“Why in the world would anyone expect to be treated fairly by a corrupt system? Many of them said, ‘I’m afraid to deal with the Suffolk County Police,’” said Mr. Ray, who has long challenged investigators’ finding that Ms. Gilbert probably drowned.
He once dressed in camouflage suit and hat and took a news crew into the marsh where Ms. Gilbert’s remains were found in December 2011 in Oak Beach, near Gilgo.
In 2016, he brought in his own medical examiner, who suggested Ms. Gilbert’s death was consistent with homicide.
And after years of legal pressure by Mr. Ray, the police in 2022 finally made public a frantic 911 call in which Ms. Gilbert claimed someone wanted to kill her.
Regarding criticism that he is a publicity seeker, Mr. Ray said his only interest is to see the cases solved.
“I don’t chase headlines,” he said. “They chase me.”
He said he has spent at least $50,000 to help the victims’ families uncover Gilgo-related evidence, and has devoted unpaid time — “I stopped counting at 30,000 hours” — for which “I haven’t made a dime.”
“All that for a little bit of fame — are you nuts?” said Mr. Ray, who drives Cadillacs and keeps an idiosyncratic office in Miller Place, N.Y., in a renovated 18th-century farmhouse with a sprawling koi pond.
At 75, he still plays lacrosse — goalie, no less — in several leagues against players a third his age. On his rambling website, he calls himself a “litigation war horse” whose motto is: “Audacity, more audacity, always audacity.”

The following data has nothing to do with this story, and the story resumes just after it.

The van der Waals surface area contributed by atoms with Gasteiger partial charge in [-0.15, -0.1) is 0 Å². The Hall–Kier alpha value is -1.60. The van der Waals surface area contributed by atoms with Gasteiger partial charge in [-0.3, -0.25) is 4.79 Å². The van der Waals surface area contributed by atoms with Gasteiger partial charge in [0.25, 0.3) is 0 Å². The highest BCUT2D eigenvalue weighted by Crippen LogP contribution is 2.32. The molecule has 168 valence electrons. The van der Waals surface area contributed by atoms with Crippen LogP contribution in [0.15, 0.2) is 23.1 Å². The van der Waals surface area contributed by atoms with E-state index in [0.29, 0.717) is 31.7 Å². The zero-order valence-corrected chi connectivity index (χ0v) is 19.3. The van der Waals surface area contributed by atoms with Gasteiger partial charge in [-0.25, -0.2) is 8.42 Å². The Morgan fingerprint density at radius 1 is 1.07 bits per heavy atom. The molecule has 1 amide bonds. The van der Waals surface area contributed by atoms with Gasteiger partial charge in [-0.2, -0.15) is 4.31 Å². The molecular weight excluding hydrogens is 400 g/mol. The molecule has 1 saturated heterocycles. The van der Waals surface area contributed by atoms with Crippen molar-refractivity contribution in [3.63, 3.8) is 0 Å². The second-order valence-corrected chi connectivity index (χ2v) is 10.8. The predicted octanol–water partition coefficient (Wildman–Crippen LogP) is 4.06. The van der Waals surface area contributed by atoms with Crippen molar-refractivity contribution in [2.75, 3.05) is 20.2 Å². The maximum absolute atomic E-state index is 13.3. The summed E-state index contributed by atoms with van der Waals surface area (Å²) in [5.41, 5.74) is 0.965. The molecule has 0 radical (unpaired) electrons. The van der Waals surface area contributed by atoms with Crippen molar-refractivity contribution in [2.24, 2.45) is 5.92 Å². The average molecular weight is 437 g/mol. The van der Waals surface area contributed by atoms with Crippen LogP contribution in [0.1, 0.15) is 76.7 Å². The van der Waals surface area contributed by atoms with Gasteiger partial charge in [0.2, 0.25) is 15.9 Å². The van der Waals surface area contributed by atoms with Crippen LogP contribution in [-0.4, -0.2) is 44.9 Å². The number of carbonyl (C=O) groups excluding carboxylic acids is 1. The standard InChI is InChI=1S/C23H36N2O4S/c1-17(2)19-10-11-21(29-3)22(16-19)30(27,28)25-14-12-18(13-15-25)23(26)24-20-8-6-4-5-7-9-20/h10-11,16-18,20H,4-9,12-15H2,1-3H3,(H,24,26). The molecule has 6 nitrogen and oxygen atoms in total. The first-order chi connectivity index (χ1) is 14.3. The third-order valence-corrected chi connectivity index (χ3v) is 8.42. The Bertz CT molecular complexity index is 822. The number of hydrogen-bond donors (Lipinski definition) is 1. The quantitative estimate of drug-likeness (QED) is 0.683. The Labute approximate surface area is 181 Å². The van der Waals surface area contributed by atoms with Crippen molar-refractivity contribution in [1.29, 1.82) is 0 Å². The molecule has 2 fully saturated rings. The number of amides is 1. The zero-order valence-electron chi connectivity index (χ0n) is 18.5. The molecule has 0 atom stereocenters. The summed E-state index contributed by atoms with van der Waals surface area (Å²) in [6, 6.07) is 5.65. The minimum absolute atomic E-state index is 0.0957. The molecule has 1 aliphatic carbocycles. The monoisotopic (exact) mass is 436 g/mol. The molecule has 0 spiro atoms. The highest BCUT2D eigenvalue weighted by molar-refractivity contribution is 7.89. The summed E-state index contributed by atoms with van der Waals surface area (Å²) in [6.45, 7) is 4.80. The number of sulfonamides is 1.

He called Mr. Harrison’s openness by far the most cooperation he has gotten from Gilgo investigators.
After Mr. Heuermann’s arrest, Mr. Ray told Mr. Harrison about the uptick in tipsters calling him, including the cabdriver.
They met her in Manhattan. She told them about picking up the woman trying to escape a large man at a motel in 2009, Mr. Ray said, and described being called on a later date to a Suffolk County bar and picking up the same man, who then brandished a gun and threatened to kill her.
After the July arrest, she identified the man as Mr. Heuermann and the woman as Ms. Gilbert.
Mr. Harrison said he found the cabdriver witness “a person of substance” who called Mr. Ray after she “didn’t get the attention she thought she deserved” by calling the department’s hotline after Mr. Heuermann’s arrest.
Mr. Harrison said he had his detectives interview another woman who claimed to have visited Mr. Heuermann’s house in 1996 for the sex party along with her then-boyfriend, then a New York City narcotics detective, and Ms. Vergata, who was working as an escort.
The boyfriend seemed to know Mr. Heuermann and promptly left the room with him, leaving the witness to chat with Mr. Heuermann’s wife.
As she left, the witness said she saw Ms. Vergata, who had paired off earlier with Mr. Heuermann, darting outside naked and terrified, Mr. Ray said.
The boyfriend dismissed this as a “game” and neither reported it, Mr. Ray said, but the witness recalled it when Mr. Heuermann was arrested in July.
Mr. Harrison deemed the story worth exploring.
“The story was too detailed for me to say, ‘Someone actually made this story up,’” he said. “That doesn’t mean it’s credible, but it does make me want to look closer.”
In a phone interview, Mr. Tierney said the standard careful vetting of witnesses would certainly apply to those referred by Mr. Ray because as a private lawyer with a Gilgo-related lawsuit, he might have his own interest in the outcome of the case.
“I have my job to do, and he has his job to do and he does it in a very provocative way,” Mr. Tierney said. “He’s willing to turn information over to us which we appreciate. We’ll take it from anyone.”